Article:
Some unions showed their support for TransCanada's Keystone XL Pipeline during Omaha's Labor Day parade on Monday.
Nebraska governor Dave Heineman, who also marched in the parade, has made it clear that he wants a different route for the pipeline. But some labor leaders say the governor's request to move the route could cost thousands of jobs.
The Laborers International Union Local 1140 represents the workers who would build the pipeline. Robert Jones, vice president of TransCanada, walked the parade with the laborers.
"These qualified trained workers can do it safely," said Jones. "We can build a pipeline as safe as any pipeline that's ever been built. And there's over 22,000 miles of pipelines in Nebraska."
If approved, TransCanada would build the oil pipeline across the Sand Hills of Nebraska, connecting Canadian oil sands with refineries in the Gulf.
But last week Governor Heineman formally asked the President and Secretary of State to pick a different route for the pipeline.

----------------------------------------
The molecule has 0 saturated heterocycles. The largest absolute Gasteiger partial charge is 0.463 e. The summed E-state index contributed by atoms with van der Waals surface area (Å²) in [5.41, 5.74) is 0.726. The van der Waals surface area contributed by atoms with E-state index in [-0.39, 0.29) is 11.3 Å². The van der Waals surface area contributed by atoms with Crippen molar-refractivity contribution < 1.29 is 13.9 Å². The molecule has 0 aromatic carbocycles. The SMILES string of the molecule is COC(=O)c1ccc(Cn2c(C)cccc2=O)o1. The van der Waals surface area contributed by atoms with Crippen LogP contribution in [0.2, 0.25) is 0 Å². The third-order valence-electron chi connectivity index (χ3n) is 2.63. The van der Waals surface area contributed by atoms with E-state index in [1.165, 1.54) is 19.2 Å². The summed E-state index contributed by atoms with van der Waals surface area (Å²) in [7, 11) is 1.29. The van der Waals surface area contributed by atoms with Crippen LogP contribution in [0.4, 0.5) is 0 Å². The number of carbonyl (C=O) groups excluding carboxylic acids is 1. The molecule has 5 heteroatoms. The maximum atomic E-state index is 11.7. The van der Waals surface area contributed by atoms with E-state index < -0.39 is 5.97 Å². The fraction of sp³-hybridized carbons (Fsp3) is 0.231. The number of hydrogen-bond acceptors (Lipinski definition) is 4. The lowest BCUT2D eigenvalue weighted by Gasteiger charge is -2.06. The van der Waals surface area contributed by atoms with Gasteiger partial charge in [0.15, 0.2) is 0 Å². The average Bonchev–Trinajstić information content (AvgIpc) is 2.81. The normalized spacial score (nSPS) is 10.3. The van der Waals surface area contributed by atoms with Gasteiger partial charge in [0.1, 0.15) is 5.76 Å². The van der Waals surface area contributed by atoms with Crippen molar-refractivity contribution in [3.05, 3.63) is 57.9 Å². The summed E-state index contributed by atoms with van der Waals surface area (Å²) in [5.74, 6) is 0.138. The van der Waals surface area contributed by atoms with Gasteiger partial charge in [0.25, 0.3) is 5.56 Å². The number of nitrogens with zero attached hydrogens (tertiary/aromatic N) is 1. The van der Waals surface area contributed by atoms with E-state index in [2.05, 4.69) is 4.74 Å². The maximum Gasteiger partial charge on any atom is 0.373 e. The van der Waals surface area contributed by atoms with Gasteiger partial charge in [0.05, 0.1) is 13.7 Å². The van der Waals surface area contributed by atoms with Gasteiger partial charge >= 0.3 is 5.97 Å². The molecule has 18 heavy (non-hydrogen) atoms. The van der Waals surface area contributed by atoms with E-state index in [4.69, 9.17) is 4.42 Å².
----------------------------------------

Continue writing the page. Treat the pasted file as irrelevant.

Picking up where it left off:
"It goes over the Ogallala Aquifer," said Heineman. "And we don't want to risk damage to our water supply. So if the route would be changed, I'd be very, very supportive of the pipeline. In fact, if it went along our eastern border similar to the pipeline we have right now, everything would be great."
But Robert Jones says the governor is mistaken. "We're going to do everything we can to prevent a leak," said Jones. "But if one happens, it's not going to impact the aquifer. It's not going to impact people's drinking water. Our number one priority is the preservation of Nebraska's drinking water."
The governor isn't backing down.
"I'm for jobs. I'm for the pipeline. You need a different route," Heineman said.
The project across Nebraska would take about two years to complete. But work can't begin until a permit is issued by the U.S. State Department. A decision on the permit is expected by the end of the year.